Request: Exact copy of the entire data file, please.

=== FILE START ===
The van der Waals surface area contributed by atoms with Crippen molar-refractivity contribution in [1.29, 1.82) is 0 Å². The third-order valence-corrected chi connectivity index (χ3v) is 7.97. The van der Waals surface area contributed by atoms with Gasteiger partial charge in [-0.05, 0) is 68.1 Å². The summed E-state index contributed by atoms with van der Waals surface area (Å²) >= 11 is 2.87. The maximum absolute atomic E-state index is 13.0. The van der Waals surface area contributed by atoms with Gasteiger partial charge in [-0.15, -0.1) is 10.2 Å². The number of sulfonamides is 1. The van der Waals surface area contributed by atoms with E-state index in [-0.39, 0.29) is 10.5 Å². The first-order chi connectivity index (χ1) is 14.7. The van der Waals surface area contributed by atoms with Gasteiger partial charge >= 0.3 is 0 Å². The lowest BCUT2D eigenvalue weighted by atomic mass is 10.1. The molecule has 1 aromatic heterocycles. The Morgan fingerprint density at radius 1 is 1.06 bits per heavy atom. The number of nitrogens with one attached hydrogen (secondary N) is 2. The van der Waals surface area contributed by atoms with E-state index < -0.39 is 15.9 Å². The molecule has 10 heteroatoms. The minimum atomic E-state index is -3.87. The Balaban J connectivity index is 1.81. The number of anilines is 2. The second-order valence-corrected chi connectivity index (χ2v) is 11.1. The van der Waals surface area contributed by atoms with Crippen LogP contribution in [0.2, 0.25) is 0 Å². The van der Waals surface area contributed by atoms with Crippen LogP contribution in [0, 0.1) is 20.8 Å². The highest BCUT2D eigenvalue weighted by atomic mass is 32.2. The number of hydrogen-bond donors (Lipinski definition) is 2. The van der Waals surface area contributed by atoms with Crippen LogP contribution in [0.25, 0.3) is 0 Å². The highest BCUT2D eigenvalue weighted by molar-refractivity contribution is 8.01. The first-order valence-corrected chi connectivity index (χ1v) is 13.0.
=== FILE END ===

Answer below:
The van der Waals surface area contributed by atoms with Crippen molar-refractivity contribution in [1.29, 1.82) is 0 Å². The third-order valence-corrected chi connectivity index (χ3v) is 7.97. The van der Waals surface area contributed by atoms with Gasteiger partial charge in [-0.05, 0) is 68.1 Å². The summed E-state index contributed by atoms with van der Waals surface area (Å²) >= 11 is 2.87. The maximum absolute atomic E-state index is 13.0. The van der Waals surface area contributed by atoms with Gasteiger partial charge in [-0.15, -0.1) is 10.2 Å². The number of sulfonamides is 1. The van der Waals surface area contributed by atoms with E-state index in [-0.39, 0.29) is 10.5 Å². The first-order chi connectivity index (χ1) is 14.7. The van der Waals surface area contributed by atoms with Gasteiger partial charge >= 0.3 is 0 Å². The lowest BCUT2D eigenvalue weighted by atomic mass is 10.1. The molecule has 1 aromatic heterocycles. The Morgan fingerprint density at radius 1 is 1.06 bits per heavy atom. The number of nitrogens with one attached hydrogen (secondary N) is 2. The van der Waals surface area contributed by atoms with E-state index < -0.39 is 15.9 Å². The molecule has 10 heteroatoms. The minimum atomic E-state index is -3.87. The Balaban J connectivity index is 1.81. The number of anilines is 2. The second-order valence-corrected chi connectivity index (χ2v) is 11.1. The van der Waals surface area contributed by atoms with Crippen LogP contribution in [0.2, 0.25) is 0 Å². The van der Waals surface area contributed by atoms with Crippen LogP contribution in [0, 0.1) is 20.8 Å². The highest BCUT2D eigenvalue weighted by atomic mass is 32.2. The number of hydrogen-bond donors (Lipinski definition) is 2. The van der Waals surface area contributed by atoms with Crippen LogP contribution in [0.25, 0.3) is 0 Å². The highest BCUT2D eigenvalue weighted by molar-refractivity contribution is 8.01. The first-order valence-corrected chi connectivity index (χ1v) is 13.0.